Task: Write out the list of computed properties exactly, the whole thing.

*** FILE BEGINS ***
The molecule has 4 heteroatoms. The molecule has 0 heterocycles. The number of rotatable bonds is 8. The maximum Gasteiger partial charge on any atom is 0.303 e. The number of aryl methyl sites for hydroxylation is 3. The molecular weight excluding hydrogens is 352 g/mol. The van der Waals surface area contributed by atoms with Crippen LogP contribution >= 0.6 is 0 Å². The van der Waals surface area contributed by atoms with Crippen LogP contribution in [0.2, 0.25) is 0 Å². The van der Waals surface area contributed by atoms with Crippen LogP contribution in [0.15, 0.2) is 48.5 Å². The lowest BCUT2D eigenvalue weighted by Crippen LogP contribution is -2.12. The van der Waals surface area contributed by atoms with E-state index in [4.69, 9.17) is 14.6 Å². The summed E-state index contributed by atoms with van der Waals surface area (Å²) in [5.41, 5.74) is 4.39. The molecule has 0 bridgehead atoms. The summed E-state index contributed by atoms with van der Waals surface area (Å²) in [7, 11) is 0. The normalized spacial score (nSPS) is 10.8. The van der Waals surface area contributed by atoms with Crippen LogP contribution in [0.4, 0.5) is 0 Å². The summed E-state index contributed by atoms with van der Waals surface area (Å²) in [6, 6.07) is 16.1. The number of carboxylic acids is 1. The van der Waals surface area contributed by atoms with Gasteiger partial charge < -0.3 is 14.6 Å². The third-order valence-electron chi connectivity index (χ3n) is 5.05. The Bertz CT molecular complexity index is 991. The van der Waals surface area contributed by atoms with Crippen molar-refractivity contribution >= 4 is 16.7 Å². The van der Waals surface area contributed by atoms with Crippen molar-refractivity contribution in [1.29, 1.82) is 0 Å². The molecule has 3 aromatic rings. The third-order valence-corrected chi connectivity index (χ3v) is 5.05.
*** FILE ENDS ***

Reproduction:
The molecule has 4 heteroatoms. The molecule has 0 heterocycles. The number of rotatable bonds is 8. The maximum Gasteiger partial charge on any atom is 0.303 e. The number of aryl methyl sites for hydroxylation is 3. The molecular weight excluding hydrogens is 352 g/mol. The van der Waals surface area contributed by atoms with Crippen LogP contribution >= 0.6 is 0 Å². The van der Waals surface area contributed by atoms with Crippen LogP contribution in [0.2, 0.25) is 0 Å². The van der Waals surface area contributed by atoms with Crippen LogP contribution in [0.15, 0.2) is 48.5 Å². The lowest BCUT2D eigenvalue weighted by Crippen LogP contribution is -2.12. The van der Waals surface area contributed by atoms with E-state index in [4.69, 9.17) is 14.6 Å². The summed E-state index contributed by atoms with van der Waals surface area (Å²) in [5.41, 5.74) is 4.39. The molecule has 0 bridgehead atoms. The summed E-state index contributed by atoms with van der Waals surface area (Å²) in [7, 11) is 0. The normalized spacial score (nSPS) is 10.8. The van der Waals surface area contributed by atoms with Crippen LogP contribution in [0.4, 0.5) is 0 Å². The summed E-state index contributed by atoms with van der Waals surface area (Å²) in [6, 6.07) is 16.1. The number of carboxylic acids is 1. The van der Waals surface area contributed by atoms with Gasteiger partial charge < -0.3 is 14.6 Å². The third-order valence-electron chi connectivity index (χ3n) is 5.05. The Bertz CT molecular complexity index is 991. The van der Waals surface area contributed by atoms with Crippen molar-refractivity contribution >= 4 is 16.7 Å². The van der Waals surface area contributed by atoms with Crippen molar-refractivity contribution in [1.29, 1.82) is 0 Å². The molecule has 3 aromatic rings. The third-order valence-corrected chi connectivity index (χ3v) is 5.05.